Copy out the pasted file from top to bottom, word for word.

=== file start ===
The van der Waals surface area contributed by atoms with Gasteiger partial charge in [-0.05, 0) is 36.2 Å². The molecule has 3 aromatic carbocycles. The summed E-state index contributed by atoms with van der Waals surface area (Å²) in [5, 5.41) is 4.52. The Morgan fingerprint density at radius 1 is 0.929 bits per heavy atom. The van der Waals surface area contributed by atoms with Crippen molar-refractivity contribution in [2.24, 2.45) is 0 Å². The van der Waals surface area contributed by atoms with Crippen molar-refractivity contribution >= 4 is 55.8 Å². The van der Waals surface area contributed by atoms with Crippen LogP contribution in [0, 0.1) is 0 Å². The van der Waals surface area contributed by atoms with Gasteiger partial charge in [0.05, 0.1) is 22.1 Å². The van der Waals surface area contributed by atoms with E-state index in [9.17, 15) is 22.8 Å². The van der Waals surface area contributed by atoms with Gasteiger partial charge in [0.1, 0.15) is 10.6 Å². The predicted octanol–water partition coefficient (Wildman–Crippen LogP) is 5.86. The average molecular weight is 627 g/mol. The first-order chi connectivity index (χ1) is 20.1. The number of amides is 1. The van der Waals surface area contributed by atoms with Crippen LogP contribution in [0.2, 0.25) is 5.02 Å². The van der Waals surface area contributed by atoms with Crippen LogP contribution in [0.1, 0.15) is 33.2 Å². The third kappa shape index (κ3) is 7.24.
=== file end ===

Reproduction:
The van der Waals surface area contributed by atoms with Gasteiger partial charge in [-0.05, 0) is 36.2 Å². The molecule has 3 aromatic carbocycles. The summed E-state index contributed by atoms with van der Waals surface area (Å²) in [5, 5.41) is 4.52. The Morgan fingerprint density at radius 1 is 0.929 bits per heavy atom. The van der Waals surface area contributed by atoms with Crippen molar-refractivity contribution in [2.24, 2.45) is 0 Å². The van der Waals surface area contributed by atoms with Crippen molar-refractivity contribution >= 4 is 55.8 Å². The van der Waals surface area contributed by atoms with Crippen LogP contribution in [0, 0.1) is 0 Å². The van der Waals surface area contributed by atoms with Gasteiger partial charge in [0.05, 0.1) is 22.1 Å². The van der Waals surface area contributed by atoms with E-state index in [9.17, 15) is 22.8 Å². The van der Waals surface area contributed by atoms with Gasteiger partial charge in [0.1, 0.15) is 10.6 Å². The predicted octanol–water partition coefficient (Wildman–Crippen LogP) is 5.86. The average molecular weight is 627 g/mol. The first-order chi connectivity index (χ1) is 20.1. The number of amides is 1. The van der Waals surface area contributed by atoms with Crippen LogP contribution in [0.2, 0.25) is 5.02 Å². The van der Waals surface area contributed by atoms with Crippen LogP contribution in [0.1, 0.15) is 33.2 Å². The third kappa shape index (κ3) is 7.24.